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in Filmmaking
on Jul 3, 2008

Over at Indiewire Anthony Kaufman writes about Ballast director Lance Hammer’s decision to withdraw from a planned distribution deal with IFC to self-distribute via his own Alluvial Film Company along with Required Viewing.

From the piece:

“IFC is a really good company,” Hammer told indieWIRE last week. “The problem is the larger issue that’s plaguing every filmmaker right now: The distributors don’t really offer any money. That’s not that big of a deal if they would allow you to have control of your project, but they don’t.”

If the current art-house climate isn’t challenging enough, Hammer’s decision highlights the harsh reality for indie filmmakers: distribution advances, or “minimum guarantees,” barely ever recoup a film’s budget.

Hammer says conventional distribution advances for a small film like “Ballast” range between $25,000-$50,000. “If you made a $50,000 project, that makes sense,” Hammer said. “If you happen to spend more money than that, it becomes difficult to justify giving up creative control.”

Hammer was particularly dissatisfied with the lengthy term of the contracts. “Giving up Internet rights for 20 years, that’s just crazy,” he said. He also disagreed with IFC’s exclusive home video deal with Blockbuster, which he called a “deal breaker.”

Both Hammer and IFC execs describe the split as amicable, however.

“We’re disappointed and we love the movie,” admitted IFC Films’ head of acquisitions Arianna Bocco. “But how can you argue with an independent filmmaker who wrote, directed, produced and financed his own movie and wants to take that final step of ownership? I respect that choice.”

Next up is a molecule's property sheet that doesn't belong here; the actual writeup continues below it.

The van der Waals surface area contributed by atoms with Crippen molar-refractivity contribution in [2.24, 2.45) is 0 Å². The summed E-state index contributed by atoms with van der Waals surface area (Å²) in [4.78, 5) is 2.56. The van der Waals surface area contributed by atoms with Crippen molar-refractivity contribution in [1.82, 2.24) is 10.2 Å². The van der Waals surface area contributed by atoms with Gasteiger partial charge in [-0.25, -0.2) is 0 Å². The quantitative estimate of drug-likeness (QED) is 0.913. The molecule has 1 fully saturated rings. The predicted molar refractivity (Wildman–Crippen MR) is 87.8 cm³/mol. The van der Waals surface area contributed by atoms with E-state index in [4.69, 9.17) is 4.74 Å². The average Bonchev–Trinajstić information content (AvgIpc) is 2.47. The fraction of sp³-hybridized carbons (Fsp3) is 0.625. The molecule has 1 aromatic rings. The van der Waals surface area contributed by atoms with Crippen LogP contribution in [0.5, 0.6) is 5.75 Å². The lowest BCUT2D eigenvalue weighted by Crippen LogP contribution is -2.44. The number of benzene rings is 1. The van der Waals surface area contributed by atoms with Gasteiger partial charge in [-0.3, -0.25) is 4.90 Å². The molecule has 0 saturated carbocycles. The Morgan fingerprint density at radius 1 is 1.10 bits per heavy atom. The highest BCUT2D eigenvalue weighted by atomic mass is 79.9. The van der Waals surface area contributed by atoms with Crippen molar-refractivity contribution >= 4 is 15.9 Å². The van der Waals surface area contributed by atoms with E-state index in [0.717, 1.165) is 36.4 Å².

Of all the small distribution companies that exist, Hammer said he still thinks IFC would have “put the project out in the best way,” he said. “They’re very creative, the day-and-date plan actually works, but unfortunately, that only benefits them financially.” (indieWIRE contacted a small handful of filmmakers who have participated in IFC’s First Take program, but only one, Caveh Zahedi, director of the 2006 release “I Am A Sex Addict,” said money was beginning to “trickle in.”)

Hammer’s action is a bold one. He’s raising an additional 250K in P&A for his film on top of his production costs. With regards to his rationale, I’ll say a couple of things. First, it’s pretty common for films to receive MGs from distributor that are far short of the film’s production budgets. When films don’t sell big at the outset, filmmakers and sales agents are accustomed to “taking the best offer” and moving on, hoping that success in theatrical and ancillary markets will provide overages. And while these overages don’t occur as often as they should, I think producers and sales agents understand the risk/reward ratio — they know how much needs to get spent on theatrical P&A, and they have a rough idea of what level of theatrical box-office is required to produce significant numbers through a distributor’s video distribution operation and pay-TV output deals.

When it comes to new models like the IFC’s pay-per-view/day-and-date operation, however, I think producers are confused. Because it’s a nascent business, they don’t really know what the potential revenue can be, and thus they have a hard time evaluating the overage potential of a low-advance deal. When a film opens day and date, the theatrical box office is only part of the story. If we’re to take the rationale for the program at face value, then we’d really need to know the number of PPV purchases that first weekend as well. And when filmmakers hear that accounting numbers are hard to come by (as Cinetic’s John Sloss said recently on KCRW’s “The Business”), or when they hear that overages are only trickling in for only a single filmmaker, then it makes decisions like Hammer’s (and his investors’) a bit more understandable.

I think IFC’s model is a great one, and I think the PPV day-and-date makes a lot of sense for a lot of indies. But like a lot of these indies, I’d love to hear more about the terms of the PPV deals and how much revenue might flow back to the filmmaker.

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